Healing the Split In Ourselves

I’ve spent many hours walking in the desert during the past few months, which has given me plenty of time to contemplate grief, life, death and anything else that comes to mind. One thought that filtered through my mind was the idea that when my mate died, I split in two. The me that shared a life with him is grieving still, while the other me, the one who was born with his death, continues to live and grow. As long as I am in the person of this second me, I do fine — I’m strong, in control of my emotions, looking forward to what comes to me in life. The problem is that I keep slipping over to the other me, the grieving me, and when I do, the grief is as new as it was when it first hit me. The task is to reconnect the two parts — both the grieving me and the new me.

This might seem like dissociative personality disorder, though it’s not really a disorder. It’s how we all deal with life. I don’t remember the name of the person, but a psychologist once hypothesized that there are no true moods. What we think of as moods are different personalities. This natural order becomes a disorder when you lose track of yourself during mood swings or when they cease to be a way of dealing with life and become a way of hiding from life. I don’t know the truth of this, nor do I know the truth of my idea of splitting apart, but my idea feels true. I can almost feel the clunk of the gears as I switch from one mode to the other. I don’t switch as often now, which makes me think I’ll eventually be whole again.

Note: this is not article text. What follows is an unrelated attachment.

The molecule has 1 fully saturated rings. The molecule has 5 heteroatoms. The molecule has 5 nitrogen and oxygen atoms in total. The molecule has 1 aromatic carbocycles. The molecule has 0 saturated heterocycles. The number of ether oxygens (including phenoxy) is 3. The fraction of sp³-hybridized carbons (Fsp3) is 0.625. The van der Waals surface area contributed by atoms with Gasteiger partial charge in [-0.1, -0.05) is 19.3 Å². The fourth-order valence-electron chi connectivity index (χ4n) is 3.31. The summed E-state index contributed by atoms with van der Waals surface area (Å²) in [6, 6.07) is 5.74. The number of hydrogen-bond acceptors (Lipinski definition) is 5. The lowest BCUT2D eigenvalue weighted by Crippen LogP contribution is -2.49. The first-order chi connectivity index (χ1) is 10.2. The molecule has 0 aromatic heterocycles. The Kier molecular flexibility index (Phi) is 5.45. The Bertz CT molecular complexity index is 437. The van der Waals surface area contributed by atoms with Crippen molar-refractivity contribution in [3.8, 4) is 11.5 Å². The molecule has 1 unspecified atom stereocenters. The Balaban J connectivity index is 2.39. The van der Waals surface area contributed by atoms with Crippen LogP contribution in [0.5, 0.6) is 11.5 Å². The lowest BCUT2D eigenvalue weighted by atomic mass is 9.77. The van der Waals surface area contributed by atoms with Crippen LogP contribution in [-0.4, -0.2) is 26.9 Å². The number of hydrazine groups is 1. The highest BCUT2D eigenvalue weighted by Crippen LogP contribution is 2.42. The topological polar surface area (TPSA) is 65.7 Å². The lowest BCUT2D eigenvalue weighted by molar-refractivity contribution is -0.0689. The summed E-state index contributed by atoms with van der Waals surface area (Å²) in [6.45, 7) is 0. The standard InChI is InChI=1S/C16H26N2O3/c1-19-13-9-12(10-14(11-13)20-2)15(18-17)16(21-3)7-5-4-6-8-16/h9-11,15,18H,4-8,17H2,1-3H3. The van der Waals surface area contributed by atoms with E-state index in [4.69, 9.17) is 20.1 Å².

Today, at my grief group meeting, I had a graphic example of how I am moving beyond my grief (at least for the moment. It does swing back and slam me in the gut from time to time).

During these meetings, there is a lesson — a topic — that we discuss before going on to personal updates. One of today’s lessons started out: Grief brings with it a terrible and lonely loss. Instead of acknowledging the sentiment, and contemplating my terrible and lonely loss as I was supposed to, I looked at the words, and said, “No, it doesn’t.”

This brought the meeting to a standstill while everyone stared at me.

“Grief doesn’t bring the loss. Loss brings the grief, ” I said.

More silence. Eventually, they agreed with me, probably to shut me up and get the discussion going again.

The point is, I focused on the words, not on the emotion. Of course, this could be more that I’m in writing mode than that I’m moving on with my life, but I took it as a good sign. Because this is the truth: death brings a terrible and lonely loss. Grief is our reaction to the loss, and ultimately it’s how we learn to heal the rift in ourselves brought about by that loss.

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